Getting older is not something most gay males look forward to. Most of us have inherited a community model built upon a youth standard that mandates we check out of the dating world by the ripe old age of 30. Our culture is famous for celebrating ultra high standards of fitness and physical beauty which is almost impossible to maintain after one has entered their 40s. This is not to say that there are not some gay men who look forward to, or are enjoying getting older, or that there are not guys who are able to perform the required maintenance to still be considered attractive by those under 25, but trying to keep up with this stereotype is something most cannot do, and many are finding they don’t even want to.
The issue of getting older is a topic we don’t like to discuss. Something about it seems wrong or bad, even though it is the most natural thing we will all do, besides being born and dying. The desire to be at our best for as long as possible is not the issue, rather what some are willing to do and the stigma directed at those who cannot, is what is so damaging to our community. Which brings us to a troubling year long, on line study by AARP, to better understand the needs of the GLBT community over the age of 45. The information from this report is nothing the average gay male does not know about, what it is like, or will be, to grow older, but it is impactful to see it in print.
The 10 minute on-line study included 1762 participants, 680 of which self identified as gay men. As with many of these types of research, there is a majority participation of whites at 69%, Blacks at 14%, Latino/Hispanics at 12% and Asians rounding out with 3%. But these numbers are only slightly different from the racial and ethnic makeup of the total United States population as a whole. The coastal areas, from the north, down to the southern region, across to California and towards Washington state show high rates of participation, but again, this is in line with other reports and studies detailing where the majority of gay people in the USA reside.
Two categories we found positive for the validity of this study is that AARP included members of all educational and economic brackets. Many times research on our community neglects to take these two major factors into account when discussing the positive and or negative impact a focus may have.
Here are AARP’s key findings related to our community.
- 57% of gay men over 45 reported being single, compared to only 39% of lesbians, and 48% of bisexual men and women.
- Gay men are far more likely to live alone, and this will influence the types of services needed by gay men as they age.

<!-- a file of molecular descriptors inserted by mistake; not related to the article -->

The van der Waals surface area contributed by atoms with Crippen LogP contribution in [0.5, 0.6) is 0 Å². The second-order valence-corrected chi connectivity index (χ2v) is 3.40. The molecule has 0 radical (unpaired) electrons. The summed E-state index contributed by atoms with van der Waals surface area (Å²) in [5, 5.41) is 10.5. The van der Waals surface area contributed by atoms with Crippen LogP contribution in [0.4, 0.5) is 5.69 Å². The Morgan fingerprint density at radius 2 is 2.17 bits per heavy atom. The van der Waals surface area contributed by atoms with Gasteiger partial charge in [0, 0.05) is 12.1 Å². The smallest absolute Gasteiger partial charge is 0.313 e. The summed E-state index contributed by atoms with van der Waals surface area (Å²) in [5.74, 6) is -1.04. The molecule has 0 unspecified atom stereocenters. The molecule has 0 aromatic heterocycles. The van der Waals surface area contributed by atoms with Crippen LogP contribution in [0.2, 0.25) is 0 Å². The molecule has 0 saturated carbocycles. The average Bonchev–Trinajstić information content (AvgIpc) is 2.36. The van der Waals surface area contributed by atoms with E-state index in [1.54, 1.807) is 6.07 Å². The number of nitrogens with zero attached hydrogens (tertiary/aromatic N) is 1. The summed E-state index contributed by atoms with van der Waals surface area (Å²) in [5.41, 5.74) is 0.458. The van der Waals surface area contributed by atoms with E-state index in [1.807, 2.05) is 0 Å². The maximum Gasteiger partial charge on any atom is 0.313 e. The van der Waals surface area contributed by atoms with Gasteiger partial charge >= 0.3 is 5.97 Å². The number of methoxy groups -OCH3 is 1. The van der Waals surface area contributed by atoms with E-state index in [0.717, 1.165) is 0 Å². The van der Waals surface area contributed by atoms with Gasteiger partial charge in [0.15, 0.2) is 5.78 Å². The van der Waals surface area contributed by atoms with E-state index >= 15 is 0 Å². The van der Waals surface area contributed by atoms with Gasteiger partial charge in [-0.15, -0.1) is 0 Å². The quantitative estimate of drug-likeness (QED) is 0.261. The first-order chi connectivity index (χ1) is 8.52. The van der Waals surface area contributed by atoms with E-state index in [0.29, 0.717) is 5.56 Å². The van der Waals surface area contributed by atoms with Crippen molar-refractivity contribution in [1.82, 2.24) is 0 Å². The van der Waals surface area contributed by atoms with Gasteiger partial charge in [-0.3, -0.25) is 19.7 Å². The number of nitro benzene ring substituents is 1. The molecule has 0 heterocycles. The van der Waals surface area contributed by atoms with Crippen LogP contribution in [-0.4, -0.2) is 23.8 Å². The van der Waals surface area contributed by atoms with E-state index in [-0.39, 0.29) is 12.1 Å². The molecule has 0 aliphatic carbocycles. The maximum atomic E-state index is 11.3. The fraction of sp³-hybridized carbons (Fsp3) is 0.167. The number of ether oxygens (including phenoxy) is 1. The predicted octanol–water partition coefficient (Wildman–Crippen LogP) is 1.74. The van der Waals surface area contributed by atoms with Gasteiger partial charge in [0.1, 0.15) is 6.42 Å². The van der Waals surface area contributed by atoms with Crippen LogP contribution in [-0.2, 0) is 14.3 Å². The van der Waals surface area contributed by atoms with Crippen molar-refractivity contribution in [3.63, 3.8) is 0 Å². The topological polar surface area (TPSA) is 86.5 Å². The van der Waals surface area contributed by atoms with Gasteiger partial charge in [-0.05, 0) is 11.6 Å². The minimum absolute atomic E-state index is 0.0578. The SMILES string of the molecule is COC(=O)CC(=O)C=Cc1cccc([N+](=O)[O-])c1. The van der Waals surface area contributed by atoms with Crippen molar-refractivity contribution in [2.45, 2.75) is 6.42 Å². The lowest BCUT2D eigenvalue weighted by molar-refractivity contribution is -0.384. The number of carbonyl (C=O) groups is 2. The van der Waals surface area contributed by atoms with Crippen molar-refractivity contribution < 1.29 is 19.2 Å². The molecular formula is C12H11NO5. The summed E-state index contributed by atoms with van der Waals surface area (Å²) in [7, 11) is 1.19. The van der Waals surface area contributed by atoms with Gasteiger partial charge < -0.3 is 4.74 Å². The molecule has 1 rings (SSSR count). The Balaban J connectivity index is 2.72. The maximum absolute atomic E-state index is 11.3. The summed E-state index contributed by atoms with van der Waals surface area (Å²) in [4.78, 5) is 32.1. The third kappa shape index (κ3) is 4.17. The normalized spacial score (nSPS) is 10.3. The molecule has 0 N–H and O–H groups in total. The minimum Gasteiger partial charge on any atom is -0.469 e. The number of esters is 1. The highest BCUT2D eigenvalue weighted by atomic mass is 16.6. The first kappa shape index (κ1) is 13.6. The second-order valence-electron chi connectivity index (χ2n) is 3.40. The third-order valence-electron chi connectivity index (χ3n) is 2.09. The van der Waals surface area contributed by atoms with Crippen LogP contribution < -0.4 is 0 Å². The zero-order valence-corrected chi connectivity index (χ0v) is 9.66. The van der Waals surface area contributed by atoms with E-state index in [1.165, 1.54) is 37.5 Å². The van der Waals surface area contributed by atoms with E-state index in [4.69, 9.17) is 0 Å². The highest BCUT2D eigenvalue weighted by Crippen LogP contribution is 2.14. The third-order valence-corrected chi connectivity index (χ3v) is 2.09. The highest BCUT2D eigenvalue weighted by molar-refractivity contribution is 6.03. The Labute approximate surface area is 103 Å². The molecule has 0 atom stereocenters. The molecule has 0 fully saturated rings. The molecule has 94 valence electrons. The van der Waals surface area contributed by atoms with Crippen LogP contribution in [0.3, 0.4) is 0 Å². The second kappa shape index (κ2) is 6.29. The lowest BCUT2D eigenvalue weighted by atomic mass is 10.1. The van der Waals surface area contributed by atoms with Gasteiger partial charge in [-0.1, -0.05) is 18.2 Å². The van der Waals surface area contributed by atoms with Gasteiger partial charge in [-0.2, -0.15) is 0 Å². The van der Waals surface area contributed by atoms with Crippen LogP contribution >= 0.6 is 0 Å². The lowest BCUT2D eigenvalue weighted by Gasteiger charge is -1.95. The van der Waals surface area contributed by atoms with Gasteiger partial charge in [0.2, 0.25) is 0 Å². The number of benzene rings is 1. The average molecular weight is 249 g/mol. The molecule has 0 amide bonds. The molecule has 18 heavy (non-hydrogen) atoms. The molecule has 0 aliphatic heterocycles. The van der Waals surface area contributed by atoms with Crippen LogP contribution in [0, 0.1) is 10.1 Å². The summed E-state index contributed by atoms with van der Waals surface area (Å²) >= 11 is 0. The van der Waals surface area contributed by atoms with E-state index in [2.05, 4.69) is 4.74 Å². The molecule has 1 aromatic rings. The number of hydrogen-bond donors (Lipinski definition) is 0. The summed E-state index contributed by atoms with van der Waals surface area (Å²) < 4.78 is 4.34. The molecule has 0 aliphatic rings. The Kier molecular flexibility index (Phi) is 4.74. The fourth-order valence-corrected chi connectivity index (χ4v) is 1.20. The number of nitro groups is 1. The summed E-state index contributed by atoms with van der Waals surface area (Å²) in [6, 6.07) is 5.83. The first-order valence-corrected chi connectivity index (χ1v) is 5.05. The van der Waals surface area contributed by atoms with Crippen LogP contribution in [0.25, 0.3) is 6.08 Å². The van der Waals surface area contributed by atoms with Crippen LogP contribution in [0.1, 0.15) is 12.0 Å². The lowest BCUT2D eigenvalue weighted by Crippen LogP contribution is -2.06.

- When asked about their social support network, gay men are less connected compared to lesbians on every relationship type tested, from LGBT friends to straight friends, from partners to neighbors.
- 27% of gay men reported being married/partnered, in comparison to 43% of lesbians.
- 46% of gay males are living along, while only 36% of lesbians report the same conditions.
- Not surprisingly, Black/Latino gay males are “much more concerned about discrimination and negative outcomes as they age”. Race being the over arching factor for Blacks (42%), but sexual orientation for Latinos and Whites (42% and 40%, respectivlely)
- Concerns about family and social support as they age is normal but when factoring in for race and sexual orientation the rates are much higher for Blacks (56%), than Latinos (49%) and whites (39%), which makes sense when you consider long-term educational and income gaps for these groups.
- Long term care issues are high lighted in the study and we should take note of these fears as more gay males are living with HIV. Blacks again top the list at 37%, followed by Latinos 25% and finally whites at 19%.
- Because 71% of respondants reported being “out” this study shows that our community feels it important to be their authentic selves as they age but are still very conserned about how this will effect their long term living goals and discrimination.
This is a positive step in the right direction to find out what the needs of our aging gay male population needs within the healthcare service arena but it should also be a chance for our community to take a look at our lives, and those we surround ourselves with, and make plans for the future. We do have the ability to influence these outcomes and make growing older a much more positive experience.